Web accessibility is an important factor in search engine optimization (SEO), but when building their web presence, business owners often overlook or ignore the principle. Basically, web accessibility means building a site that anyone can use — regardless of whether they’re navigating the site with a keyboard or using assistive technology. Accessible sites help people with disabilities use the internet, and since 61 million Americans live with disabilities, prioritizing accessibility helps your site reach a much larger audience.
For businesses, accessibility isn’t just an ethical concern. It can also invite lawsuits. While accessibility lawsuits are still rare, search engines prefer accessible websites for a simple reason: If a site is easy for anyone to use, it’s also easy for search engines to crawl. To put that another way: If your site is accessible for real-world users, it’s also accessible for the computers that determine search rankings.
4 Tips to Keep in Mind When Building an Accessible Website
- Provide text alternatives for media. Some users can’t view videos or listen to audio. Use tags and on-page content to make sure that users with low vision, hearing issues, and other disabilities aren’t left out. Providing text will also add content to your page that search engines can view and interpret, which can help your media-intensive pages rank higher.
- Be careful when tagging your images. Alternative text (also called alt-text) describes your image so that users understand what the image represents if they can’t access it. If you use text in your images, make sure that the alt-text contains that text. Make sure that alt-text is accurate and consistent throughout the site. Descriptive alternative text will help search engines interpret your images, and your web design team should understand the purpose of these tags.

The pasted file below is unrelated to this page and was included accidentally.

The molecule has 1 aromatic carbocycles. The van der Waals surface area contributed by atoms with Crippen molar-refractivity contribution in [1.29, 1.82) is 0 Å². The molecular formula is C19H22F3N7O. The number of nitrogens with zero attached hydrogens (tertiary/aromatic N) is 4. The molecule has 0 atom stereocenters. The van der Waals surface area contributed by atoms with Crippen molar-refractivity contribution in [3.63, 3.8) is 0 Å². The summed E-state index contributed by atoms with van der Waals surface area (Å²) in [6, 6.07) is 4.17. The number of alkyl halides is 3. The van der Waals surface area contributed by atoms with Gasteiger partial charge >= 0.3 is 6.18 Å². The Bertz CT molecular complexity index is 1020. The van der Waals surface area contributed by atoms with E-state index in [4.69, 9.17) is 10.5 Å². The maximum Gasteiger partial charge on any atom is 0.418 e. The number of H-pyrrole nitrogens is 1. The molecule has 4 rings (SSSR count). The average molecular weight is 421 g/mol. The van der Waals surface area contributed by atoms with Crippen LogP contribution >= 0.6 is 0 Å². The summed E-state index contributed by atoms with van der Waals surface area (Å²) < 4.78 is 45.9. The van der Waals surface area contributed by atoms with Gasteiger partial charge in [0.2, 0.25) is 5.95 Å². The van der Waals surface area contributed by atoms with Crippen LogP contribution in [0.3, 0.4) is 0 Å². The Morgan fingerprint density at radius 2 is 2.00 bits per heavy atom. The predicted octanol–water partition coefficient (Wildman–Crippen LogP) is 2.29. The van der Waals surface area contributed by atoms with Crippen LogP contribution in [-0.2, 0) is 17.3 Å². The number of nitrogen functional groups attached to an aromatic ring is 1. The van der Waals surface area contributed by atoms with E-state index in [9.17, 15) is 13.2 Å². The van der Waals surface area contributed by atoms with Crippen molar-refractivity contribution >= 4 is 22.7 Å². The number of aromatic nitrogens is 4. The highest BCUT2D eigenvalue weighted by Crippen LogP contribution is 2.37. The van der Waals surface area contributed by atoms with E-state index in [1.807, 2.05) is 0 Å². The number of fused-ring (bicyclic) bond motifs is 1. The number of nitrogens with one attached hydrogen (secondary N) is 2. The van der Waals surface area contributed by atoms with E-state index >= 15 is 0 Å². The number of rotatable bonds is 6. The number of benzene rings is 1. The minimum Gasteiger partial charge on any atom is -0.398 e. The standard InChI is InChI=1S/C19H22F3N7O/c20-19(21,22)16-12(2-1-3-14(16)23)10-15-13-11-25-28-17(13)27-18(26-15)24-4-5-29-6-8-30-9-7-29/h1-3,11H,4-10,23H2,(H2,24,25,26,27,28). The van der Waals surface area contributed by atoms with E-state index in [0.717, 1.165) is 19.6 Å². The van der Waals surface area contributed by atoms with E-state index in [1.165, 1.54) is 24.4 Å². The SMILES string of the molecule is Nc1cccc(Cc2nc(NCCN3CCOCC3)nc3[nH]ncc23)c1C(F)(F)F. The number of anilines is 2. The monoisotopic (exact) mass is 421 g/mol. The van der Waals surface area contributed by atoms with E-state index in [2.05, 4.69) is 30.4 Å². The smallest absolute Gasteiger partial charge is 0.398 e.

- Pay attention to your structural elements. People with disabilities might want to jump around your page, particularly if you’ve got a website with lots of content. Structural elements like headings and subheadings help them use your site naturally. They’re also an important SEO signal — search engines assume that headings and subheadings contain vital information, so you should make sure headings contain important keywords. A descriptive heading like “Plumbing Services in Ontario” is much more helpful than something like “Our Services.”
- Understand that accessibility is a priority. If you’re building your own site, you’ll need to think about accessibility through every single step of the process. That’s especially important when adding media, forms, and anything else that could create roadblocks for your users. You’ll need to research best practices carefully, test your site regularly, and maintain a consistent approach.
Working with an experienced SEO and design team can cut out many of the common issues that affect users — and improve your SEO significantly in the process. Ideally, you should consult professionals at the beginning of a design or redesign project. Creating a clean, functional, and accessible website is much less resource-intensive than fixing issues on a live website.
We understand the importance (and usefulness) of accessible design. Whether you’re concerned about SEO or simply trying to avoid mistakes that could limit your audience, we’re ready to help. Contact us today to discuss your next project.